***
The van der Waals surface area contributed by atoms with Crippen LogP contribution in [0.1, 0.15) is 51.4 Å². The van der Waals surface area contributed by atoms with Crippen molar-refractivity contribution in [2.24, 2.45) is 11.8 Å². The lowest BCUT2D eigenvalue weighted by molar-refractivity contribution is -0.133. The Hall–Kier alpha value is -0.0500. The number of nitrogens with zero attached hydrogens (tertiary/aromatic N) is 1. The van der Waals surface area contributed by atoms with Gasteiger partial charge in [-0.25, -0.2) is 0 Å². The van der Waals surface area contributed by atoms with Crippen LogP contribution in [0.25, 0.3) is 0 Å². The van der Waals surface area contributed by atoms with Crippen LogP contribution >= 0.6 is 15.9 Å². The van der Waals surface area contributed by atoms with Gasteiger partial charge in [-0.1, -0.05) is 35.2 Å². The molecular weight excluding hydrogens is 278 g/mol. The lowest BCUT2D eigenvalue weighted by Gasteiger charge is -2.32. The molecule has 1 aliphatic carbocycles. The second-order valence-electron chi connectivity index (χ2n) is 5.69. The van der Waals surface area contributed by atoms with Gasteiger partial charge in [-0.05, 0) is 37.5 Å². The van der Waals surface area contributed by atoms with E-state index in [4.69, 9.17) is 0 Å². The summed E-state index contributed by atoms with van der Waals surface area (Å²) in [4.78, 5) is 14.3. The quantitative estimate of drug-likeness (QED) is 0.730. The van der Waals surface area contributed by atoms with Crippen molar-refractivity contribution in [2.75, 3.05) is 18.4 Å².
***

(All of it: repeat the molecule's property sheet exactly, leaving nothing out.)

The van der Waals surface area contributed by atoms with Crippen LogP contribution in [0.1, 0.15) is 51.4 Å². The van der Waals surface area contributed by atoms with Crippen molar-refractivity contribution in [2.24, 2.45) is 11.8 Å². The lowest BCUT2D eigenvalue weighted by molar-refractivity contribution is -0.133. The Hall–Kier alpha value is -0.0500. The number of nitrogens with zero attached hydrogens (tertiary/aromatic N) is 1. The van der Waals surface area contributed by atoms with Gasteiger partial charge in [-0.25, -0.2) is 0 Å². The van der Waals surface area contributed by atoms with Crippen LogP contribution in [0.25, 0.3) is 0 Å². The van der Waals surface area contributed by atoms with Crippen LogP contribution >= 0.6 is 15.9 Å². The van der Waals surface area contributed by atoms with Gasteiger partial charge in [-0.1, -0.05) is 35.2 Å². The molecular weight excluding hydrogens is 278 g/mol. The lowest BCUT2D eigenvalue weighted by Gasteiger charge is -2.32. The molecule has 1 aliphatic carbocycles. The second-order valence-electron chi connectivity index (χ2n) is 5.69. The van der Waals surface area contributed by atoms with Gasteiger partial charge in [-0.05, 0) is 37.5 Å². The van der Waals surface area contributed by atoms with E-state index in [4.69, 9.17) is 0 Å². The summed E-state index contributed by atoms with van der Waals surface area (Å²) in [4.78, 5) is 14.3. The quantitative estimate of drug-likeness (QED) is 0.730. The van der Waals surface area contributed by atoms with Crippen molar-refractivity contribution in [2.75, 3.05) is 18.4 Å².